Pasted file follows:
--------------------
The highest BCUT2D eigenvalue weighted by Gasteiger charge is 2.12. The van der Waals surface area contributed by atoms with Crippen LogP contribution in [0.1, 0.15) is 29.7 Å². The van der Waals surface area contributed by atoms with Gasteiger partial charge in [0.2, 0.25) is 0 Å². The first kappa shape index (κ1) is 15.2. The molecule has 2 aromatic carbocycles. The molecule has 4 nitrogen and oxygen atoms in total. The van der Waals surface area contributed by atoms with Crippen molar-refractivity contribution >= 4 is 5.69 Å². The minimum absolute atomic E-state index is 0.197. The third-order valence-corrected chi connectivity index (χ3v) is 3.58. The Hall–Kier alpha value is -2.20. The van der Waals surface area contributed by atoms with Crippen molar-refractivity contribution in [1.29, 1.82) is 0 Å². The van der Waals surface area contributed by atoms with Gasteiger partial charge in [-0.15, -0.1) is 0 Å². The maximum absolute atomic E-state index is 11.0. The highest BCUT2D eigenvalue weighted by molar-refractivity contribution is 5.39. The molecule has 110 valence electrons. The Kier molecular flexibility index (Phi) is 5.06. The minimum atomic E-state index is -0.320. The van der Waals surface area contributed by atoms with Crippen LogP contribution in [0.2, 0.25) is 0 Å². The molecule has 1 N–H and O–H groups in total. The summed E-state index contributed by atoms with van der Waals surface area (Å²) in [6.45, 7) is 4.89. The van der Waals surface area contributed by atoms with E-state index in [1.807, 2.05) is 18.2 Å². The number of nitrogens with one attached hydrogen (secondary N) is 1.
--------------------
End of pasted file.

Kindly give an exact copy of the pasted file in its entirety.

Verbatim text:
The highest BCUT2D eigenvalue weighted by Gasteiger charge is 2.12. The van der Waals surface area contributed by atoms with Crippen LogP contribution in [0.1, 0.15) is 29.7 Å². The van der Waals surface area contributed by atoms with Gasteiger partial charge in [0.2, 0.25) is 0 Å². The first kappa shape index (κ1) is 15.2. The molecule has 2 aromatic carbocycles. The molecule has 4 nitrogen and oxygen atoms in total. The van der Waals surface area contributed by atoms with Crippen molar-refractivity contribution >= 4 is 5.69 Å². The minimum absolute atomic E-state index is 0.197. The third-order valence-corrected chi connectivity index (χ3v) is 3.58. The Hall–Kier alpha value is -2.20. The van der Waals surface area contributed by atoms with Crippen molar-refractivity contribution in [1.29, 1.82) is 0 Å². The van der Waals surface area contributed by atoms with Gasteiger partial charge in [-0.15, -0.1) is 0 Å². The maximum absolute atomic E-state index is 11.0. The highest BCUT2D eigenvalue weighted by molar-refractivity contribution is 5.39. The molecule has 110 valence electrons. The Kier molecular flexibility index (Phi) is 5.06. The minimum atomic E-state index is -0.320. The van der Waals surface area contributed by atoms with Crippen LogP contribution in [0.2, 0.25) is 0 Å². The molecule has 1 N–H and O–H groups in total. The summed E-state index contributed by atoms with van der Waals surface area (Å²) in [6.45, 7) is 4.89. The van der Waals surface area contributed by atoms with E-state index in [1.807, 2.05) is 18.2 Å². The number of nitrogens with one attached hydrogen (secondary N) is 1.